What You Need To Know:
Mild moral worldview perverted by strong pagan attitudes in the director's intent & pagan behaviors in the characters; 37 obscenities (some mild), 17 profanities (some mild), many vulgarities, plus several crude sexual jokes, visual & verbal, & woman gives boss & co-workers a lewd gesture; mild violence such as man punches his brother, man falls off table & squishes cat, pushing & shoving during crowd scenes, & woman mildly assaulted by over-zealous fans; implied fornication between several people, many people, including young teenage boys, shown cheering heavy foreplay scene being broadcast on TV that is interrupted by accident, couple shown in bed, & implied adultery; rear female nudity, upper male nudity & couple begins to take off clothes during heavy foreplay scene; alcohol use & drunkenness; two male homosexuals shown several times watching 24-hour-a-day TV show; and, miscellaneous immorality such as TV network uses sex to get ratings.
In his acting career, Ron Howard appeared in family-friendly TV shows, such as THE ANDY GRIFFITH SHOW and HAPPY DAYS, but in his directing career, his movies have been somewhat less than pristine. They often include some objectionable sexual content, including sweet-natured hits such as SPLASH and COCOON. EdTV may be Howard’s most anti-family movie yet, even though it contains two very likeable leads, some minor appealing characters and a mildly moral worldview overall.
The movie opens with Cynthia (Ellen DeGeneres), a programming executive at True TV, a reality-based television network, searching for an average guy who would agree to have his life broadcast on TV 24 hours a day. After holding a series of auditions, she finds Ed, a likeable 31-year-old video store clerk with a warm Southern accent, played by Matthew McConaughey. Ed’s brother Ray, played by Woody Harrelson, convinces Ed to accept True TV’s offer, because it is their family’s one chance at success. At first, Ed TV seems to be a bust, but ratings go up when Ray cheats on his girlfriend, Shari, played by TV actress Jenna Elfman in another likeable performance, and Ed goes to Shari’s apartment to defend his sleazy brother but ends up falling in love with her.
These new developments hook a large audience and lead to polls about Ed, Shari and Ray in USA Today. They also lead to discontentment in Shari, however, who is disturbed by all the lack of privacy in her budding romance with Ed. When a new poll comes out that shows Americans favor Ed dumping Shari for a sexy model, Jill, whom Ed met on Jay Leno’s TONIGHT SHOW, Shari decides to move to another city until Ed’s TV show runs its course sometime in the future. Cynthia, the programming executive, takes advantage of this situation. She hires Jill to accidentally meet Ed again and seduce him so that the network can get big ratings when Ed and Jill fornicate on TV.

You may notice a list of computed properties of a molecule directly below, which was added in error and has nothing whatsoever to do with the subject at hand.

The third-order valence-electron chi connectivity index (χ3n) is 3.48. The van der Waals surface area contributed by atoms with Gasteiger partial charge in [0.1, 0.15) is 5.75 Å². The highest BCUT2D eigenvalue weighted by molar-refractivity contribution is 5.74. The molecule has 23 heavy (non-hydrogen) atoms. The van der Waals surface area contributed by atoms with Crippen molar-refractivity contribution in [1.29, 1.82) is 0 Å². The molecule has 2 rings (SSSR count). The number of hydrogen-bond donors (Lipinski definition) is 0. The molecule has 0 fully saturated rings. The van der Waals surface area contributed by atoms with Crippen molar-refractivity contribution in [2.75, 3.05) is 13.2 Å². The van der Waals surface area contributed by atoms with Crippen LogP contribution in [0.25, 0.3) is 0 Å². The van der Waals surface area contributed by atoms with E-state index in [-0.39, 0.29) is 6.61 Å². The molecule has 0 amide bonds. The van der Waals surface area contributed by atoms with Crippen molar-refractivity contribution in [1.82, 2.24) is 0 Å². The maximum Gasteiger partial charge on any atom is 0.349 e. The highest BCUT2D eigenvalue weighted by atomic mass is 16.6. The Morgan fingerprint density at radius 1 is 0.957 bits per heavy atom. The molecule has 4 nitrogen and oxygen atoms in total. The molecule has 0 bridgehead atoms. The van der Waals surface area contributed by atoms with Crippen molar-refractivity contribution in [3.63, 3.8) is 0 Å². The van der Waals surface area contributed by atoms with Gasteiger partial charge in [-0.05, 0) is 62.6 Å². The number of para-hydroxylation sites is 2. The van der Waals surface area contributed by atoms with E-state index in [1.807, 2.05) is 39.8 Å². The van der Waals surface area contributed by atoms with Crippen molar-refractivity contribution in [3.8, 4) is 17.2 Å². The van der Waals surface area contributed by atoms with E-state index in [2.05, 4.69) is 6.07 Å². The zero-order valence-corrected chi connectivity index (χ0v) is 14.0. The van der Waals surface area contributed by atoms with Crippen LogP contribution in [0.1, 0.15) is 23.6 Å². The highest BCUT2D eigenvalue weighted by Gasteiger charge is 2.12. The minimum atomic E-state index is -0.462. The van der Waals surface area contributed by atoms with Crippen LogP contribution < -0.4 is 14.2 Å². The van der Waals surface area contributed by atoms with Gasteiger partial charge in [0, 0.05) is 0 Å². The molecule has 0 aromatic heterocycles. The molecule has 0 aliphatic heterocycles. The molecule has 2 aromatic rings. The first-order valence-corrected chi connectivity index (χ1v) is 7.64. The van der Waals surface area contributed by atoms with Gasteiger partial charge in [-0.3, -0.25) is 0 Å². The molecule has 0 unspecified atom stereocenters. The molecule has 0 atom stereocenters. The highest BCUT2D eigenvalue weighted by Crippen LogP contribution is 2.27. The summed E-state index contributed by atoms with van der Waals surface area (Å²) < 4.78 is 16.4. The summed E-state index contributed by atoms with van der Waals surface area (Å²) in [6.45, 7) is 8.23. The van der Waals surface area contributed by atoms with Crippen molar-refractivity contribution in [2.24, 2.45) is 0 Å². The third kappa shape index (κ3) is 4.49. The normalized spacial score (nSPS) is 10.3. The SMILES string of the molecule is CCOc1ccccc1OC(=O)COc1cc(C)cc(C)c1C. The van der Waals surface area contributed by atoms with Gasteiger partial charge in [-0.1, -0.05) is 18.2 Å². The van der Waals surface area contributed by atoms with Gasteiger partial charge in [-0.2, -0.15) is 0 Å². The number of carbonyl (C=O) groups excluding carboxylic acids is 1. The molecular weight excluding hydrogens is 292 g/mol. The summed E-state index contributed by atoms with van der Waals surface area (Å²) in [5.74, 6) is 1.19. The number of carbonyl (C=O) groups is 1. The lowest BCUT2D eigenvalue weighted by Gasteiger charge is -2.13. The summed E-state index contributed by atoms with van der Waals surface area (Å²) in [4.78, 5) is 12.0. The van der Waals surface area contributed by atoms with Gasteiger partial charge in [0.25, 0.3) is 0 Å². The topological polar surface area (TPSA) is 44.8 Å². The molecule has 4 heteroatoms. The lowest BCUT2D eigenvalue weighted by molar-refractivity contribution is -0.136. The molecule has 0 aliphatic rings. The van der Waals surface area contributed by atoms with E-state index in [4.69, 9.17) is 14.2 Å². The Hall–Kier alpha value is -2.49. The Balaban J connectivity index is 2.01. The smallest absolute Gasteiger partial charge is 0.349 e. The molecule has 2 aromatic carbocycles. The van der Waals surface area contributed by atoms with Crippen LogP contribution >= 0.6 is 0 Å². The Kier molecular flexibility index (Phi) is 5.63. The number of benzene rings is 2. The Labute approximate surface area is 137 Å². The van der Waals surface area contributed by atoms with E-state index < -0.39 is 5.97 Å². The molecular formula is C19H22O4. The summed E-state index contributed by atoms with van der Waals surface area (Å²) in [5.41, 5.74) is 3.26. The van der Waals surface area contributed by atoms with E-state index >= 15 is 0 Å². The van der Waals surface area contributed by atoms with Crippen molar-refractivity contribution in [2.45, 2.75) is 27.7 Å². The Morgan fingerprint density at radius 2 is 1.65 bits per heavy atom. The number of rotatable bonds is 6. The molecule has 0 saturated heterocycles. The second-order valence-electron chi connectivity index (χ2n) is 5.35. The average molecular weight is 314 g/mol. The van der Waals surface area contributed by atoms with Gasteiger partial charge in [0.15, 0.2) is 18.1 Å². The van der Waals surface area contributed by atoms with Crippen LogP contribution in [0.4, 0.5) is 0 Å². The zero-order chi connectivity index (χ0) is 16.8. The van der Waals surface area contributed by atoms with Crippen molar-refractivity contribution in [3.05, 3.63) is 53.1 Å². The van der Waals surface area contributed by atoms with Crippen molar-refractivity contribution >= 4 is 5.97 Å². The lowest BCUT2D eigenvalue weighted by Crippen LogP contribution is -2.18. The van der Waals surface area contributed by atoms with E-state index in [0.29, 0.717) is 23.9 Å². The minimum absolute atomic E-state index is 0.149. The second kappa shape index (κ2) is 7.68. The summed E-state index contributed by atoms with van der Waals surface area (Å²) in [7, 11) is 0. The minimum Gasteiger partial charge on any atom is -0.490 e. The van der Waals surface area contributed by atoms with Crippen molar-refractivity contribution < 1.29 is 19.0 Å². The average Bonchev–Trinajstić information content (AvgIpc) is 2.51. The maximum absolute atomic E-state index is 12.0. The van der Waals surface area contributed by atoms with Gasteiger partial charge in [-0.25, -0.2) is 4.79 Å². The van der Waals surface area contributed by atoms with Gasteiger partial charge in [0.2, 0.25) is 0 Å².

Meanwhile, Ed’s brother Ray is mad that Ed stole his girlfriend, so he writes a tell-all book with an off-color title. Furthermore, when Ed’s biological father returns to take advantage of Ed’s fame, Ed learns that his mother (Sally Kirkland) lied to him when she said his father ran away with another woman when he was young. Ed learns that his mother also cheated in their marriage, with Ed’s future stepfather, played by Martin Landau.
All of these events cause Ed to realize that the TV show is starting to mess up his life and drive his family apart. When he tries to end his contract with True TV, Ed learns that there are some hidden clauses in his contract which won’t let him go. The clauses also allow True TV to set up cameras with his mother, stepfather and brother. Desperate to get his life back, Ed comes up with an inventive plan to make the TV executives pull the plug on Ed TV.
Although there are some touching, positive moments between Ed and Shari, Ed and his stepfather, Ed and his father, and even Ed and his brother Ray, there are several sleazy aspects to this story. First, it is clear that Ed comes from a highly dysfunctional family. The character of Ed’s mother comes off the worst in this anti-family movie. Not only has she hid the truth from Ed about his father, but also toward the end of the movie she goes to see Ed’s father to talk with him, only to sleep with him again, an act that results in his death. This immoral act and tragedy is played for laughs, as is the scene where Ed and the sexy model start to make love on her dining room table, all to the cheers of the TV audience, including three young teenage males shown watching the show. Finally, the movie’s happy ending shows Ed and Shari lying in bed together watching TV, apparently after another night of sexual relations.
Thus, although EdTV obviously disapproves of the actions of Ed’s brother, mother and father, criticizes the TV executives exploiting Ed and his family, and interrupts Ed’s sexual liaison with Jill, the movie advocates the evil of premarital sex. It also takes pleasure in the idea of televised sex between Ed and Jill, up until the point that Ron Howard decides he has gone too far and must end Ed’s affair with Jill so that he can justify Shari’s decision to return to Ed at the end of the movie.
The appealing aspect of EdTV are the performances of the movie’s two stars, Matthew McConaughey and Jenna Elfman, and Ron Howard’s marketable name.
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